Struggling offense

Since January 1, the Aztec offense has been the 86th most efficient offense in the country, according to It is a step back from last season when they finished 61st in the nation. It is a slightly larger step back from earlier in the season when they had the 55th-best offense in November and December. The officiating above may be contributing to that, but it is not the only factor.

Jaedon LeDee has been a monster inside all season, but he has no offensive partner to share the load with. He has no Robin to his Batman. The best compliment to a dominant inside scorer such as LeDee is good perimeter shooting. Since the start of the new year, the Aztecs have shot only 30.4% from behind the arc, good for 320th in the nation out of 362 teams. The lack of perimeter threats makes it very easy for opponents to pack the paint and make life difficult for LeDee without having to worry about getting burned from outside.

To his credit, Elijah Saunders has started to figure it out and has been hitting threes over the last few games. For the Aztecs to reach their potential, they will need more than Saunders. Players like Micah Parrish and Reese Waters need to start hitting their shots.

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Without the outside threat it makes the Aztecs vulnerable to a few specific strategies. The first is a hedging defense. In screen and roll situations, the screener’s defender will step out to cut off the driving angle for the guard. This prevents easy entries to the paint, and opponents do not worry about a quick pass leading to an open three. In fact, they are playing the odds and encouraging it.

There’s more than that, though. The turning point against Boise State at home, the only home loss all season, was when they started playing a 1-3-1 zone. It made it hard to get the ball in the paint, and the Aztecs could not hit the shots needed to break the zone. The Broncos were able to do that because they wanted to encourage perimeter shots and keep the ball away from Jaedon LeDee, and it worked.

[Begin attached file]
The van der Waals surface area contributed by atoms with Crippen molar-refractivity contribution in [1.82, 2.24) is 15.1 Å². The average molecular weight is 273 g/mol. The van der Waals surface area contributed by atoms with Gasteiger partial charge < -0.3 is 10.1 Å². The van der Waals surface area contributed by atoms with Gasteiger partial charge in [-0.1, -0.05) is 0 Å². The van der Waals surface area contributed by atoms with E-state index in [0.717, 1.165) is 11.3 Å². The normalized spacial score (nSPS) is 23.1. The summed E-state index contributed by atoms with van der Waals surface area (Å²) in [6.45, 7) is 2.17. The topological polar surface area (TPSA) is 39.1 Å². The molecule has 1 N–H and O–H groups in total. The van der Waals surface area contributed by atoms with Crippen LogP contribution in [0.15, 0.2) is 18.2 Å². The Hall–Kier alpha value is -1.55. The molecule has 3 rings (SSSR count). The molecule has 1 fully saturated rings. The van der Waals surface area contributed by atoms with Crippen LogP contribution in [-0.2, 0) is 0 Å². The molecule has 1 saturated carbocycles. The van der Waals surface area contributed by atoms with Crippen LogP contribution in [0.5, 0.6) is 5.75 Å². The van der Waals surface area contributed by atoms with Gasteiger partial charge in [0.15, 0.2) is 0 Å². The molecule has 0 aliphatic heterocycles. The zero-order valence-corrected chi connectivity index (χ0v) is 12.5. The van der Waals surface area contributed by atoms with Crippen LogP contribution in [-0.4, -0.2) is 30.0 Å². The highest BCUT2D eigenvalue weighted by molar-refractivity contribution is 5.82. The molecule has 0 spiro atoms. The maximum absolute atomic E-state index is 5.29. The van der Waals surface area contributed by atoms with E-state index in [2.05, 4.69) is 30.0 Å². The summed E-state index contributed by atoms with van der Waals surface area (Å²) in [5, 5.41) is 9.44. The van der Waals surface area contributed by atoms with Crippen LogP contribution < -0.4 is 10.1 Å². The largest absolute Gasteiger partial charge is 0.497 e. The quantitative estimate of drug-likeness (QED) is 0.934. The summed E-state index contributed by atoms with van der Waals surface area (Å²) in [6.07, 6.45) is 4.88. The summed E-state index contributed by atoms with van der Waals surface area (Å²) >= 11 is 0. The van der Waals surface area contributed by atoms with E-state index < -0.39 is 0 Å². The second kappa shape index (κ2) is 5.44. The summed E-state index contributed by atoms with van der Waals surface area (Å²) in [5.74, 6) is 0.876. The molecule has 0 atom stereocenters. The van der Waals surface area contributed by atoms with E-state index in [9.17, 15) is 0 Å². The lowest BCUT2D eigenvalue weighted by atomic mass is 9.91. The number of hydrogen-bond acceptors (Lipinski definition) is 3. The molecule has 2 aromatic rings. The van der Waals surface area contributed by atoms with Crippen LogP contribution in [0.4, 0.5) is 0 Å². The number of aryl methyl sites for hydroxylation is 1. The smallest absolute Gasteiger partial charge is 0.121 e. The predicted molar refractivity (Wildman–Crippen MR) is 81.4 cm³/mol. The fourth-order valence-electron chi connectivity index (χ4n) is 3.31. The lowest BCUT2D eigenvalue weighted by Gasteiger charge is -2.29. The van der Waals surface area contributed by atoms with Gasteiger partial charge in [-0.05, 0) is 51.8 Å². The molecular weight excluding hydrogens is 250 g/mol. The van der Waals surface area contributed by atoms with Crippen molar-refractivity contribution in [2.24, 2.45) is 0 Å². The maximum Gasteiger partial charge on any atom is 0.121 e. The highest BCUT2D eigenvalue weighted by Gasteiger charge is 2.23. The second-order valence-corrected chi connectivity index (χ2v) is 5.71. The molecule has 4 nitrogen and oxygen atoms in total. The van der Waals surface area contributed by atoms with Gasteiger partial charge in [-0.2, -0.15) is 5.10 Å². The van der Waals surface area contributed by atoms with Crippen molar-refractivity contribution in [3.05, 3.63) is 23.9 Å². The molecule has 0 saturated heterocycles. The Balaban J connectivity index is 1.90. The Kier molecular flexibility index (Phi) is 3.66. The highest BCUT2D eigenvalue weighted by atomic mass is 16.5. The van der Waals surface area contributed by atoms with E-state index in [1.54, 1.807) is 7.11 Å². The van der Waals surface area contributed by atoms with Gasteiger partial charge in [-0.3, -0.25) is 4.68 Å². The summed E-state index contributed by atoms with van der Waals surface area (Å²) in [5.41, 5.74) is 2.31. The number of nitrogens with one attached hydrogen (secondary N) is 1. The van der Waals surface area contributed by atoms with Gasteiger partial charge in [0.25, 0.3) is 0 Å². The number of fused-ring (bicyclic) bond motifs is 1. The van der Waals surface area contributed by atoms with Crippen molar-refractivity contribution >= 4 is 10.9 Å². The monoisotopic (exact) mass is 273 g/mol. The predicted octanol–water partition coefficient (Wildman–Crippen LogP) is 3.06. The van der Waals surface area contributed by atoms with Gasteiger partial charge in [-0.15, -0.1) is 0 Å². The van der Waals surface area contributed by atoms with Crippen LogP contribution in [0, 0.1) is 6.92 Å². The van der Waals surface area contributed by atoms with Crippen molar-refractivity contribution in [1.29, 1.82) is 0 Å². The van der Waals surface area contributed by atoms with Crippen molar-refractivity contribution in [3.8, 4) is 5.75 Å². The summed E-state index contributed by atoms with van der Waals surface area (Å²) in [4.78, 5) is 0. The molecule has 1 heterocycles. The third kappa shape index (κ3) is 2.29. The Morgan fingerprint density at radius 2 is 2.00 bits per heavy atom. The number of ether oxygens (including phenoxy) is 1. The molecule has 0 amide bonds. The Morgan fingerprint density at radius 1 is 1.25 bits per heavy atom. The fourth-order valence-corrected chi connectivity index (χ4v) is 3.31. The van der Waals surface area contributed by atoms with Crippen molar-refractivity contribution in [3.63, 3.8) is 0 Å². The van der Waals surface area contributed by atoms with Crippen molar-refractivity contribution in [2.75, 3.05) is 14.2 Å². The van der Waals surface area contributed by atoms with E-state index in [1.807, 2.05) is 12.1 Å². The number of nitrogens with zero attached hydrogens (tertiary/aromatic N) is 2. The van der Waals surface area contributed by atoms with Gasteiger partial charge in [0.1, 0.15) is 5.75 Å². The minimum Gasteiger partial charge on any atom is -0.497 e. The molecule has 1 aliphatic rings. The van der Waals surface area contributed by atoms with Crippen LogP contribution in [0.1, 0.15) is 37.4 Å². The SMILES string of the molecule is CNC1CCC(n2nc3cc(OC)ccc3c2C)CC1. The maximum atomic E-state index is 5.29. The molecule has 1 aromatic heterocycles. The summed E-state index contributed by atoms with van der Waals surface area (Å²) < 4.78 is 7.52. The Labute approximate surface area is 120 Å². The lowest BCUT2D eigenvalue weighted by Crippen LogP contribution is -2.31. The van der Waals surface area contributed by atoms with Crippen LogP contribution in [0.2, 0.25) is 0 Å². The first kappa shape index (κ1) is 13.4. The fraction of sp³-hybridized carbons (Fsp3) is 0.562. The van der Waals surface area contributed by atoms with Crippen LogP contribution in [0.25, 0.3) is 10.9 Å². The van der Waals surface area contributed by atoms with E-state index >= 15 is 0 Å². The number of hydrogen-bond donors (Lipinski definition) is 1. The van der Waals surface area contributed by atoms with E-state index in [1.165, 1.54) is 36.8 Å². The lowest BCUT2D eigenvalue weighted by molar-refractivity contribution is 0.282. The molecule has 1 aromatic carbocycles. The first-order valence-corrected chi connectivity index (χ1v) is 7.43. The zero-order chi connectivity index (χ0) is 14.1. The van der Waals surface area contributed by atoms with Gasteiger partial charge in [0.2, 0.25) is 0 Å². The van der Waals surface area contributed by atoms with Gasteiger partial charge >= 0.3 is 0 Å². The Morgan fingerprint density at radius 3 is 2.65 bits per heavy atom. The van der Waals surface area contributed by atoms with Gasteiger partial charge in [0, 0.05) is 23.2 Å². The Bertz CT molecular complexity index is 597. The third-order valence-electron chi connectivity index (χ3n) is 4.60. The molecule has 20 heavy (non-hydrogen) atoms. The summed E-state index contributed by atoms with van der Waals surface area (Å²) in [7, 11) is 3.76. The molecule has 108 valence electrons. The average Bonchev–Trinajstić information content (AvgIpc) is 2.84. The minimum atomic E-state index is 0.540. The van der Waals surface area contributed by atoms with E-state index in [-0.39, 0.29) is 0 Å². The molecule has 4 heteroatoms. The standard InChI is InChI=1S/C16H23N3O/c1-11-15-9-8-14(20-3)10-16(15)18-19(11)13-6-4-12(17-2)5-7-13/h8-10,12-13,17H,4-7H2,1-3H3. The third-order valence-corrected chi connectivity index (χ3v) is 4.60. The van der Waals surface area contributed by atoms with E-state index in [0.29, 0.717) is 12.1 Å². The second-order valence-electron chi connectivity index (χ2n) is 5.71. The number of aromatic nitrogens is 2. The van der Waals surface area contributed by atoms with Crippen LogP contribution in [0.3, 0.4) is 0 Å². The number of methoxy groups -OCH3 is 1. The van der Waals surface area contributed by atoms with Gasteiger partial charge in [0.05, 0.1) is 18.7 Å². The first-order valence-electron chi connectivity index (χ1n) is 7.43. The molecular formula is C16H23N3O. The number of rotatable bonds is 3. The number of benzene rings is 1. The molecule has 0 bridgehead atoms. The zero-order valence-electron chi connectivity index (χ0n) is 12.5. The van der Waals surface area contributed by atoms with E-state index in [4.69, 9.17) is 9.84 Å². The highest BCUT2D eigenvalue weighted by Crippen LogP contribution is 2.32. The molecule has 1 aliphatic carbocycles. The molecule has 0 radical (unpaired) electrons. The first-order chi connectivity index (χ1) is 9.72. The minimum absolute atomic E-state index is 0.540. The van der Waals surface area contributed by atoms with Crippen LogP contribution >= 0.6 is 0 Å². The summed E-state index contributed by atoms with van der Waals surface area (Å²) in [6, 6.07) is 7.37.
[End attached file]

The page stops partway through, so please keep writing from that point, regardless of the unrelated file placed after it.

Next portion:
The Aztecs will either need to start hitting the open shots they get or improve their ability to get the ball inside and score. Without one or the other, the offense will continue to struggle.

Elijah Saunders shoots from deep. (Don De Mars/EVT)

Timely Plays

Multiple times this season, Coach Dutcher has brought up timely plays. In their losses, the Aztecs couldn’t make enough timely plays to pull out a win, and the other team did. 

It was the opposite last season. Whether it was Matt Bradley dribbling through a triple team to help seal the win over Alabama, or Darrion Trammell hitting a free throw to get the lead over Creighton, or Lamont Butler hitting the buzzer beater over FAU, they were able to make those plays last season. This season, not so much. 

The one player it seems SDSU has been able to count on has been Darrion Trammell. When the team gets down, he has been the one to pick them up. Whether it’s with stellar defense, elite passing, or timely shot-making, he’s been the player to rally around. Trammell’s 5.8 assists per game over the last five games have come at a great time. He’s hit his stride as a facilitator as well as a defender. 

One of the determining factors for the postseason will be if the team can flip the trend. Games will likely continue to be close. Can they find a way to make the winning play? If not, it will likely lead to an early exit.